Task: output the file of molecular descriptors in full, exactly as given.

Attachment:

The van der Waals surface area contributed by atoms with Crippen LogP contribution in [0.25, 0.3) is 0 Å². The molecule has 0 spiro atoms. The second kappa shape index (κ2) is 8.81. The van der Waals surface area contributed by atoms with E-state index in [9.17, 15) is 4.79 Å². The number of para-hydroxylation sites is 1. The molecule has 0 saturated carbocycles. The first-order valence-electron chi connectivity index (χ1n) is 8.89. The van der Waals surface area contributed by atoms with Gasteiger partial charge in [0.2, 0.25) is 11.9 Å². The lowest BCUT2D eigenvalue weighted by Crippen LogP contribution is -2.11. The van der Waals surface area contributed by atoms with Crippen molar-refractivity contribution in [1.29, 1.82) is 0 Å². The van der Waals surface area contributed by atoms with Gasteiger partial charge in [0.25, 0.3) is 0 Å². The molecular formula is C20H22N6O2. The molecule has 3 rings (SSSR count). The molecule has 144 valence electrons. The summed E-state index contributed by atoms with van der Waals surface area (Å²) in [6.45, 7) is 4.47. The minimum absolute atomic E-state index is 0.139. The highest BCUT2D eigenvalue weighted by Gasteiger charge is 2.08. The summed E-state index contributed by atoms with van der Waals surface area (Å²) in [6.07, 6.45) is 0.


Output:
The van der Waals surface area contributed by atoms with Crippen LogP contribution in [0.25, 0.3) is 0 Å². The molecule has 0 spiro atoms. The second kappa shape index (κ2) is 8.81. The van der Waals surface area contributed by atoms with E-state index in [9.17, 15) is 4.79 Å². The number of para-hydroxylation sites is 1. The molecule has 0 saturated carbocycles. The first-order valence-electron chi connectivity index (χ1n) is 8.89. The van der Waals surface area contributed by atoms with Gasteiger partial charge in [0.2, 0.25) is 11.9 Å². The lowest BCUT2D eigenvalue weighted by Crippen LogP contribution is -2.11. The van der Waals surface area contributed by atoms with Crippen molar-refractivity contribution in [1.29, 1.82) is 0 Å². The van der Waals surface area contributed by atoms with Gasteiger partial charge in [0.25, 0.3) is 0 Å². The molecular formula is C20H22N6O2. The molecule has 3 rings (SSSR count). The molecule has 144 valence electrons. The summed E-state index contributed by atoms with van der Waals surface area (Å²) in [6.45, 7) is 4.47. The minimum absolute atomic E-state index is 0.139. The highest BCUT2D eigenvalue weighted by Gasteiger charge is 2.08. The summed E-state index contributed by atoms with van der Waals surface area (Å²) in [6.07, 6.45) is 0.